Released in the wake of the massive popularity of Grand Theft Auto III‘s open-world gameplay, 2002’s Mafia was a different kind of action crime-drama set during the prohibition era in the United States. As a narrative-driven game that was punctuated with brutal gunfights and some surprisingly heartfelt moments, it focused on the rise of Tommy Angelo, a lowly taxi-driver who becomes a big-time gangster in the fictional city of Lost Heaven. While the series has featured new characters and settings, the original is still highly regarded among fans. With the reveal of the Mafia Trilogy last May, it was announced that Mafia III developer Hangar 13 would revisit the original game with a complete remake.
While Mafia II and III both saw updates with new Definitive Editions, the original Mafia has been rebuilt from the ground up. In keeping with its focus on story and atmosphere, it also includes a revised story performed by a new cast along with new missions, and gameplay elements that help set the stage for its sequels. 2K Games has released an extended video breaking down what’s new with Mafia: Definitive Edition, giving us more of a look at what’s to come in this revisit to the city of Lost Heaven.
Just before the release of the gameplay reveal, GameSpot spoke with game director Haden Blackman about the extensive process to remake the original, what’s new in the remake, the unexpected challenges that came from making a game during the COVID-19 pandemic, and what it’s like moving on from the Mafia franchise.
Editor’s Note: This interview has been edited for clarity and readability.
To start things off, can you take us back to when Hangar 13 and 2K Games made the decision to go back to the original game and modernize it with this remake?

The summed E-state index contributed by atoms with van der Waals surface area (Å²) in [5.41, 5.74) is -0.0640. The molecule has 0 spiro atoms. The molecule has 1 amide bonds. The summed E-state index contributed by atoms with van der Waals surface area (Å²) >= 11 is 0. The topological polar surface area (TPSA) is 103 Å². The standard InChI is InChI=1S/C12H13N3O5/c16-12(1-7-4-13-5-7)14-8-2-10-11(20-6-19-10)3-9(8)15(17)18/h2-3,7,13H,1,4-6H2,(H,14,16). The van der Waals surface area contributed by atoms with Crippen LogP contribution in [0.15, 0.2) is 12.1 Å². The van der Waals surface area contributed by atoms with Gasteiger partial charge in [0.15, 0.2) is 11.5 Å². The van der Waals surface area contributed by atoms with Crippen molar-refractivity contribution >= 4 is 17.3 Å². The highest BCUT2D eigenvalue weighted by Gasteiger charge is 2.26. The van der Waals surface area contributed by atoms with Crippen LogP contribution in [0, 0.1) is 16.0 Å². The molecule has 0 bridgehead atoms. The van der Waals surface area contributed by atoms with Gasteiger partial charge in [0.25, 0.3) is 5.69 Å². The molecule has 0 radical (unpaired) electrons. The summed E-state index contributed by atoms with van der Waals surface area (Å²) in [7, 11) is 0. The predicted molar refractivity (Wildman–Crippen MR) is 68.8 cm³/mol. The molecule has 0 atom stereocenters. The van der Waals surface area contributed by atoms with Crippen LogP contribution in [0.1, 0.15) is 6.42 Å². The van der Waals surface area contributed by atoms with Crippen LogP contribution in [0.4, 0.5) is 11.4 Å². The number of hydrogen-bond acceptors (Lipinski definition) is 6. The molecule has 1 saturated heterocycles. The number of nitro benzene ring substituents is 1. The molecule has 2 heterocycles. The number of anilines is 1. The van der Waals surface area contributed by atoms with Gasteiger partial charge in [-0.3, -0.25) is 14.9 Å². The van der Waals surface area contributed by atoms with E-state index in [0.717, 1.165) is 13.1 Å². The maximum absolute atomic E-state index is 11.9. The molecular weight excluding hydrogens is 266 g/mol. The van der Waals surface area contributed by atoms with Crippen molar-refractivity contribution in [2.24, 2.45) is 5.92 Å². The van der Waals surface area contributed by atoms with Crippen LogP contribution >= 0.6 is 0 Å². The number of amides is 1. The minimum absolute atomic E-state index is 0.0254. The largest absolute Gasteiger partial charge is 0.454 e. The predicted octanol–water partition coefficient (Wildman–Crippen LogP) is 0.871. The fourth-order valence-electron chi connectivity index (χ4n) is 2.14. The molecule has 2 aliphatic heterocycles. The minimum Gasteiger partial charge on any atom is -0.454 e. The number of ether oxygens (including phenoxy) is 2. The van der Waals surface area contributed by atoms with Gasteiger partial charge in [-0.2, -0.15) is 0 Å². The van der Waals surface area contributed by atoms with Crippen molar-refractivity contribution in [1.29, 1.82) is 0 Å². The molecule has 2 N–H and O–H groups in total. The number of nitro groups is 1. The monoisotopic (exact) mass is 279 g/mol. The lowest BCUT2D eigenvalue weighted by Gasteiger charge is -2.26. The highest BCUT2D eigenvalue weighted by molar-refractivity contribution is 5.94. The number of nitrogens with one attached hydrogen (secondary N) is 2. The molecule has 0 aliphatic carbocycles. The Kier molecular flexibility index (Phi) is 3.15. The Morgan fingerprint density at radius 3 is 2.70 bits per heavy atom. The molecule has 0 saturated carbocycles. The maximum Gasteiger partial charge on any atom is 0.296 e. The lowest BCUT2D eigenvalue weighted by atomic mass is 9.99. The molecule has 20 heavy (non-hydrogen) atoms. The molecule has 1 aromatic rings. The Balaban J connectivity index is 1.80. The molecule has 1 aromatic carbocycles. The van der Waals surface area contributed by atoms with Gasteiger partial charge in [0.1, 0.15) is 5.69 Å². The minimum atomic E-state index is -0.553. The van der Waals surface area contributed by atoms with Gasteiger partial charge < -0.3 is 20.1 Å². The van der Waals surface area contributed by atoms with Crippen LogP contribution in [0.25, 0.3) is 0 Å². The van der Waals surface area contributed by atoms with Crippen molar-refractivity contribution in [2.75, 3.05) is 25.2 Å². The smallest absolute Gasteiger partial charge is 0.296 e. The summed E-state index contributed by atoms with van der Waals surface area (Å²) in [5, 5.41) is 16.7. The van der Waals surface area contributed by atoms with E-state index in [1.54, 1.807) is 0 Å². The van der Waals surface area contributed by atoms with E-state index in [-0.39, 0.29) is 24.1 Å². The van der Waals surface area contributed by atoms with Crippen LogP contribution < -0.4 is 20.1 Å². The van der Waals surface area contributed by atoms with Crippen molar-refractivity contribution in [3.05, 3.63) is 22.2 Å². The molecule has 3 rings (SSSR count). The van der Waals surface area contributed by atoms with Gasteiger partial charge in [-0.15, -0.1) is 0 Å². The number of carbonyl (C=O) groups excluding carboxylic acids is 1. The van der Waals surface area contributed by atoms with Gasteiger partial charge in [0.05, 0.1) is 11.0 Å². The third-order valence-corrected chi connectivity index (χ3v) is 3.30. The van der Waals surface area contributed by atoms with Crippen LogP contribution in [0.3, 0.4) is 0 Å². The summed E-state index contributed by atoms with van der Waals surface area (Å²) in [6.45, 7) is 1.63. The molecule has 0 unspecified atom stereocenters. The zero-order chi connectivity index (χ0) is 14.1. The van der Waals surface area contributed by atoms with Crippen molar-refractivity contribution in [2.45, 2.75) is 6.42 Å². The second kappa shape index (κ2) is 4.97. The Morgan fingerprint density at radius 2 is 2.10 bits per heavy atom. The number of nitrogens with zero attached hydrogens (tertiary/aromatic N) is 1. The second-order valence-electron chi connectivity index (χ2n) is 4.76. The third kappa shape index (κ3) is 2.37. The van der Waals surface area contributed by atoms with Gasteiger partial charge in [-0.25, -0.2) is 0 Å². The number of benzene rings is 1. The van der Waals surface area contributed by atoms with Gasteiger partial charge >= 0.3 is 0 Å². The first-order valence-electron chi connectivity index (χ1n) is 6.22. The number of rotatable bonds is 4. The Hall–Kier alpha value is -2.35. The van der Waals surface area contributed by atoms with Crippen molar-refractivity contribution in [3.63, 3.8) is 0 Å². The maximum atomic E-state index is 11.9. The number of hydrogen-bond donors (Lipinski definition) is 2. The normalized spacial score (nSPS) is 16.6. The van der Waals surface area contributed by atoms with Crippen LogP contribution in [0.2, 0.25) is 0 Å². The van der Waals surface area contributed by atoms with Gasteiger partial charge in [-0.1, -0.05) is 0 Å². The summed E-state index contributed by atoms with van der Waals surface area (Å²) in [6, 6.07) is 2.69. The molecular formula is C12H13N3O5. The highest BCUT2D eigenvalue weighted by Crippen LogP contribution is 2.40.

We had just wrapped up work on all the DLC for Mafia III, and at that point, we were already working on a new IP at Hangar 13. While we were getting that up and running, the team looked at what we had done with the Mafia series, and we started talking about what else we could do in the meantime as we were working on this new IP. One of the floated ideas was a remake, from the ground up, of the original Mafia. We took our time to consider what that would mean and what it would take, and eventually decided that it was a good idea, and it was something that fans of the series deserved. There was a lot of passion for the project internally because so many people across Hangar 13 worked on the original Mafia and Mafia II, which made it kind of a natural fit for us.
This is a remake of the original, but it’s also expanding upon it as well. We got to see some of the original characters and events get some more attention in the remake.
Yeah, one of the early discussions we had around the remake was about the scope of it. We wanted to stay true to the original as much as possible, so we tried to replicate all the missions, the spine of the story, and recreate the city to the degree that we could, given the kind of advances in both technology and game development, storytelling, and several other facets. We took a step back and said, “Okay, if we keep kind of the core intact, what are the things we can improve upon and add to, to flesh out more?” I would say there are three areas we looked at: the narrative, the city itself, and the missions.